The CEIAG sector needs our politicians to be more lucid and eloquent when speaking about preparing the next generation for their career pathways. We need them to be able to summarise the skills and attributes that business leaders are saying will be needed to navigate the future labour market. Attributes to succeed such as:

and those detailed in reports such as Tomorrow’s Growth from the CBI.

This “future jobs” nonsense needs to be consigned to the dustbin of history before anymore of this ‘future’ happens.

Stop bashing the young and try giving them work experience

Nothing else to add other than please read this

Flip Chart Fairy Tales

Everybody knows that young people lack the basic skills needed in the workplace. It’s not just a problem with skills. They have bad attitudes too. These reports appear every few months, gleefully covered by the newspapers and providing soundbites for grandstanding MPs. It’s no wonder, then that youth unemployment is so high. Surely, no employer in their right mind would want to recruit such people.

I have long been sceptical about all this, though, because I first heard it when I was one of the people being complained about. Employers have been banging on about the poor skills and bad attitudes of young people since the 1980s, at least.

Yesterday’s report from the UK Commission for Education and Skills (UKCES) provides some useful background to the debate. It found that, while the UK’s unemployment rate is below average when compared with other EU countries, relative to our adult unemployment rate, it is high.

Screen Shot 2014-06-24 at 13.42.12

In other words, countries like Greece and…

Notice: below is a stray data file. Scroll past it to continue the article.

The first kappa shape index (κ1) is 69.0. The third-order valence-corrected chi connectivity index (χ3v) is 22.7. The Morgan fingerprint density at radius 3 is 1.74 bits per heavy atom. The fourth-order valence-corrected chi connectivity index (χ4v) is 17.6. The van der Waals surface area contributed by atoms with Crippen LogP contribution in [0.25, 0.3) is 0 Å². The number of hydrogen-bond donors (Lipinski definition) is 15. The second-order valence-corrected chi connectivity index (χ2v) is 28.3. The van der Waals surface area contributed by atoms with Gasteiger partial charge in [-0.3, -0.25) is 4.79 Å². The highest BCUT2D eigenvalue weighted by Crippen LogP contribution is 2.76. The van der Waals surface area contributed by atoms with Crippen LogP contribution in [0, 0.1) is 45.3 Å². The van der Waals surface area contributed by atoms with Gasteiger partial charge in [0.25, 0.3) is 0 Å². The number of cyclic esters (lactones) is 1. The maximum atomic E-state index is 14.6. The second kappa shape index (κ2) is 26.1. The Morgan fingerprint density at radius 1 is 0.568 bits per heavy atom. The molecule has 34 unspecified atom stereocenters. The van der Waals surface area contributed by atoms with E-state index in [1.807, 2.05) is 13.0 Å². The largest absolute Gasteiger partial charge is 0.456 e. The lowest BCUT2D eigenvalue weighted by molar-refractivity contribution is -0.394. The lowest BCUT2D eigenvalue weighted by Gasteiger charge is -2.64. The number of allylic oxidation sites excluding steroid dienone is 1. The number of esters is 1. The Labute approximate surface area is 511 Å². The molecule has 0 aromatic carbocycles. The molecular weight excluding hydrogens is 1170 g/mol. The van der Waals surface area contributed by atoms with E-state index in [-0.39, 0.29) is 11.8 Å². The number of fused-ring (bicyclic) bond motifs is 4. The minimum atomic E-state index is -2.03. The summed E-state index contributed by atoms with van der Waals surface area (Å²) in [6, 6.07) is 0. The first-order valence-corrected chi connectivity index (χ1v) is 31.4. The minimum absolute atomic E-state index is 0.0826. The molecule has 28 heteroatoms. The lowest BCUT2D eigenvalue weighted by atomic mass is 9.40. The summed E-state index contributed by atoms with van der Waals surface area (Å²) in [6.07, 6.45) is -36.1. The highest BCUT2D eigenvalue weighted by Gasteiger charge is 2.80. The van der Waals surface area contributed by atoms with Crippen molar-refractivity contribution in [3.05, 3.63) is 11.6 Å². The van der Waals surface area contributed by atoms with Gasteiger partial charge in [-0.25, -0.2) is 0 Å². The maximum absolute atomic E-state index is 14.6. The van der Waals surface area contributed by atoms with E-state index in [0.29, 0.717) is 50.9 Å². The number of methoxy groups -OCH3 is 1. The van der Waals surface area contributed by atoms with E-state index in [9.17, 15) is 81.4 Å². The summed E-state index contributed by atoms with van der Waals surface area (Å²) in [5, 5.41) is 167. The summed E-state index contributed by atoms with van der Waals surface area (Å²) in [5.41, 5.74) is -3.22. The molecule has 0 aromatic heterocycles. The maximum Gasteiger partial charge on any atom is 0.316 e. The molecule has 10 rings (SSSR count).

View original post 746 more words

On white working class students and aspiration

Following last week’s Education Select Committee report into the under achievement of white working class children, Friday’s Telegraph editorial placed the majority of the blame on one factor, a “dearth of ambition.”

Despite the actual report stating:

50. One of the more frequently discussed home factors was the role of aspirations, but
there was disagreement on whether white working class children had low aspirations and
whether this caused or explained low achievement.


the Joseph Rowntree Foundation felt that low aspirations were not a key
cause of lower attainment among white British children from low-income backgrounds,
and suggested that aspirations were actually very high across all social groups.


Professor Stephen Gorard (Professor
of Education and Public Policy, Durham University) described attitudes and aspirations as
“a red herring”

which ties very closely into “Understanding Employer Engagement in Education Ed by Mann, Stanley & Archer, Chapter 7 Local Labour Markets; What effects Do they have on the aspirations of young people?” by Ralf St Clair, Keith Kintrea & Muir Houston.

The conclusion of the chapter states:



The Observer seems to have grasped this and offered a more nuanced conclusion

But one worrying trend raised by several respondents to the inquiry was the impact of parents’ lack of faith in the education system. This is not parents lacking aspiration for their children. This is scepticism that the school system actually offers what their children need. It’s a case of: “The school system hasn’t helped me, why would it help my kids?”

The chapter from St Clair, Kintrea and Houston goes onto say;

Given the importance of families in shaping aspirations – and the lack of knowledge among many families about routes to particular occupations – supporting aspirations also mean working with parents more closely, especially where parents face disadvantages themselves.